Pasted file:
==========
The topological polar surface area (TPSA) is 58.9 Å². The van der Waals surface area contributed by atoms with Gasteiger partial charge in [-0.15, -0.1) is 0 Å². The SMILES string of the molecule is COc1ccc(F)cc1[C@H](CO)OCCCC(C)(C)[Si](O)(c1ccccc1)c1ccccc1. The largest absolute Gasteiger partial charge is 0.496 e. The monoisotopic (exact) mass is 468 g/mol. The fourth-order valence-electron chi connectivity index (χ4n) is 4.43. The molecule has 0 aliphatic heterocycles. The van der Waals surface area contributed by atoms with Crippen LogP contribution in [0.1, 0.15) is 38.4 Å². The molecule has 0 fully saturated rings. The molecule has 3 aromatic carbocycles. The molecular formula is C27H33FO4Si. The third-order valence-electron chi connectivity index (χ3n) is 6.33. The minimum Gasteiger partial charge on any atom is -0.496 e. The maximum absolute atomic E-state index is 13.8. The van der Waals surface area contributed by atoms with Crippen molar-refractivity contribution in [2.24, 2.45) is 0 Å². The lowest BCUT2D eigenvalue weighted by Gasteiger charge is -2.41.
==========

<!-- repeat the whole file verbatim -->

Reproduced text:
The topological polar surface area (TPSA) is 58.9 Å². The van der Waals surface area contributed by atoms with Gasteiger partial charge in [-0.15, -0.1) is 0 Å². The SMILES string of the molecule is COc1ccc(F)cc1[C@H](CO)OCCCC(C)(C)[Si](O)(c1ccccc1)c1ccccc1. The largest absolute Gasteiger partial charge is 0.496 e. The monoisotopic (exact) mass is 468 g/mol. The fourth-order valence-electron chi connectivity index (χ4n) is 4.43. The molecule has 0 aliphatic heterocycles. The van der Waals surface area contributed by atoms with Crippen LogP contribution in [0.1, 0.15) is 38.4 Å². The molecule has 0 fully saturated rings. The molecule has 3 aromatic carbocycles. The molecular formula is C27H33FO4Si. The third-order valence-electron chi connectivity index (χ3n) is 6.33. The minimum Gasteiger partial charge on any atom is -0.496 e. The maximum absolute atomic E-state index is 13.8. The van der Waals surface area contributed by atoms with Crippen molar-refractivity contribution in [2.24, 2.45) is 0 Å². The lowest BCUT2D eigenvalue weighted by Gasteiger charge is -2.41.